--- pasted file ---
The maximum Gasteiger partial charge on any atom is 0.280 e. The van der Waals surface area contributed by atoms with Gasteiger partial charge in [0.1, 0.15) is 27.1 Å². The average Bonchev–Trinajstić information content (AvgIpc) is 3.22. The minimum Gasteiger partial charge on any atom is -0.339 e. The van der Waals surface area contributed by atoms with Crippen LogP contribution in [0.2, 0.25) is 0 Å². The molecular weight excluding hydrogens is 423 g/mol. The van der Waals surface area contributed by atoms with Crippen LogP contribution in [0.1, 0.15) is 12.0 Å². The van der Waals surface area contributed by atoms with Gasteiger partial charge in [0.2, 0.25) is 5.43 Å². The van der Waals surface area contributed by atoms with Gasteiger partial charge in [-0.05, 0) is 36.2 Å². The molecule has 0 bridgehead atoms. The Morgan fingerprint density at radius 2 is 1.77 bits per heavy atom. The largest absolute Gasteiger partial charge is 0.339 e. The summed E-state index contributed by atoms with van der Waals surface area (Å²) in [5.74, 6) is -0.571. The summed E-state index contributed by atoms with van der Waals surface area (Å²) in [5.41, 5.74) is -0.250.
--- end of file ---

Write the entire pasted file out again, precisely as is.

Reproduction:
The maximum Gasteiger partial charge on any atom is 0.280 e. The van der Waals surface area contributed by atoms with Gasteiger partial charge in [0.1, 0.15) is 27.1 Å². The average Bonchev–Trinajstić information content (AvgIpc) is 3.22. The minimum Gasteiger partial charge on any atom is -0.339 e. The van der Waals surface area contributed by atoms with Crippen LogP contribution in [0.2, 0.25) is 0 Å². The molecular weight excluding hydrogens is 423 g/mol. The van der Waals surface area contributed by atoms with Crippen LogP contribution in [0.1, 0.15) is 12.0 Å². The van der Waals surface area contributed by atoms with Gasteiger partial charge in [0.2, 0.25) is 5.43 Å². The van der Waals surface area contributed by atoms with Gasteiger partial charge in [-0.05, 0) is 36.2 Å². The molecule has 0 bridgehead atoms. The Morgan fingerprint density at radius 2 is 1.77 bits per heavy atom. The largest absolute Gasteiger partial charge is 0.339 e. The summed E-state index contributed by atoms with van der Waals surface area (Å²) in [5.74, 6) is -0.571. The summed E-state index contributed by atoms with van der Waals surface area (Å²) in [5.41, 5.74) is -0.250.